With the warm weather returning, so are the lines at Anderson’s Frozen Custard. Pictured is the location at 2235 Sheridan Dr. in the Town of Tonawanda was built in 1953. It’s the oldest of the seven locations in the area which makes it the sentimental favorite. (Sharon Cantillon/Buffalo News) By Mary Kunz Goldman
Published Fri, May 19, 2017
Let us salute the festive lines of summer.
Lines for the Viper at Darien Lake, as you watch the train whirl and listen to the screams. Lines for a concert at Canalside, as you chat with your neighbors while waiting to get frisked. Those are just two summer lines we’ve encountered on our 100 Things journey. Lines don’t have to be a pain, like the line at the DMV. They can be gatherings, celebrations, parades.
We mean the flagship Anderson’s, on Sheridan Drive. What history is here. Everything a Western New Yorker would want is within reach. Ted’s Hot Dogs is just about across the street. Duff’s, is just down a bit.
Anderson’s gets traffic every time of year. In winter, a sleepy afternoon might suddenly turn busy because it starts snowing, and when it is snowing, Anderson’s offers half-price cones.
But with the first tease of summer come the first real lines.
Folks flock here in flip-flops, sneakers, strollers, wheelchairs. On a recent warm evening a kid’s bike lay on the ground, just tossed there. Strangers talked and laughed. At the head of the line, one woman was ordering for her whole family, reading off a meticulous list.
Carl Rizzo was pulling up with his wife, Pam, in a ’76 Cadillac Coupe de Ville.
“It’s lemon ice for me,” he said.
Carley and Sarah Townsend, 19-year-old twins, had biked from North Buffalo.
“We’ll probably be here a lot this summer,” Carley said.
Janet Lopez, of Cheektowaga, usually gets the veggie sandwich. “It’s delicious,” she said. But tonight, she and her family were here for dessert.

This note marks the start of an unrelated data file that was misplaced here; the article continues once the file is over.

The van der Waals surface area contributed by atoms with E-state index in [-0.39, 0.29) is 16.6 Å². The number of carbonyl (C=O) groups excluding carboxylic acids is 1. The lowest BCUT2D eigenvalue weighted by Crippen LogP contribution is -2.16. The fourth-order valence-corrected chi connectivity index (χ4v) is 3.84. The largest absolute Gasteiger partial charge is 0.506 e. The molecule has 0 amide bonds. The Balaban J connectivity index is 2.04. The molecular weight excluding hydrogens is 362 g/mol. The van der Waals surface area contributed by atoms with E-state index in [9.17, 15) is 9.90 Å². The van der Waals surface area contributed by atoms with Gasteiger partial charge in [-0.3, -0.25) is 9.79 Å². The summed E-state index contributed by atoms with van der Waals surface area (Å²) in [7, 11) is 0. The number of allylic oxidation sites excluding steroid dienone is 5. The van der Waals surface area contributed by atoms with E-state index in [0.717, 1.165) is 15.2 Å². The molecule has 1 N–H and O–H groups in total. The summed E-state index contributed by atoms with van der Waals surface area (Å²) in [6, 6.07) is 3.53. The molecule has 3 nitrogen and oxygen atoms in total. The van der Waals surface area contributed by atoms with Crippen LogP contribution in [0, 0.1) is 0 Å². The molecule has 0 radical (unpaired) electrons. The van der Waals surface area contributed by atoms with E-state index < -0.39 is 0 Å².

“What is not to like about Anderson’s?” she marveled.
The sweet, salty, sticky saga of Anderson’s began in the 1940s. Carl Anderson, a lawyer who grew up in then-rural Amherst, had enlisted in the Navy when World War II broke out.
After the war, he and his Tonawanda wife, Greta, founded an ice cream shop in the Bronx. They ran it for a season, and it did well. But both wanted to return to the Buffalo area.
And they did. Initially, they set up shop on Kenmore Avenue and Claremont. A podiatrist’s office is there now.
“Within three years, they were busting at the seams, so they bought a lot on Sheridan Drive,” said Holly Anderson, one of Carl and Greta’s five children. It was around 1951 and took them a year to build.
In the ’60s, Anderson’s began offering its signature beef on weck. Roast beef wouldn’t tread on the turf of their friends at nearby Ted’s. The Andersons also were friends and occasional collaborators with the Perry family, of Perry’s Ice Cream.
Like Perry’s, Anderson’s is still family owned. Holly and her brother Keith are in charge now. Greta Anderson, now 99, keeps alert watch, continuing to enjoy the sweet smell of success.
The ice cream business evolves glacially. Experimentation is gentle. Holly Anderson laughs about that.
“It’s not the most creative thing, but vanilla is still the highest seller,” she said. “It’s such a rich flavor, both in soft serve and hard ice cream. A new flavor we have is Watson’s sponge candy. We partnered with Watson’s, put their sponge candy in ice cream. That’s gone wildfire.
“Chocolate vanilla twist outsells everything. Together the flavors are perfect,” she rhapsodized, her voice rising in her enthusiasm. “And we have our signature lemon ice. That was my dad’s signature recipe from New York City in the 1940s.”
The lines at Anderson’s move a bit faster now than they used to be.
“Back in the day, it wasn’t Anderson’s unless you were standing in line,” Holly Anderson said. “You had lines upon lines. For some reason, you didn’t mind it as much. Now, you have to be on your phone. You have to be occupied, doing something.”
That’s a pity. It’s much wiser to put the phone away. Live in the moment. Embrace the line at Anderson’s as part of the lazy pace of summer.
Soak up the nostalgia, from the battered bike rack — no doubt the original — to the sliding windows. Meditate on sweet quandaries. Soft serve or hard ice cream? Sundae or banana split? Chocolate or vanilla?
Finally, savor your treat.
On our recent visit, several folks were sitting on the back of a pickup truck, swinging their legs as they licked their cones. Tots spooned their soft-serve out of cups, taking their time so it turned into soup. May I recommend the frozen Greek yogurt? No calorie bargain, sure, but so rich, smooth and creamy.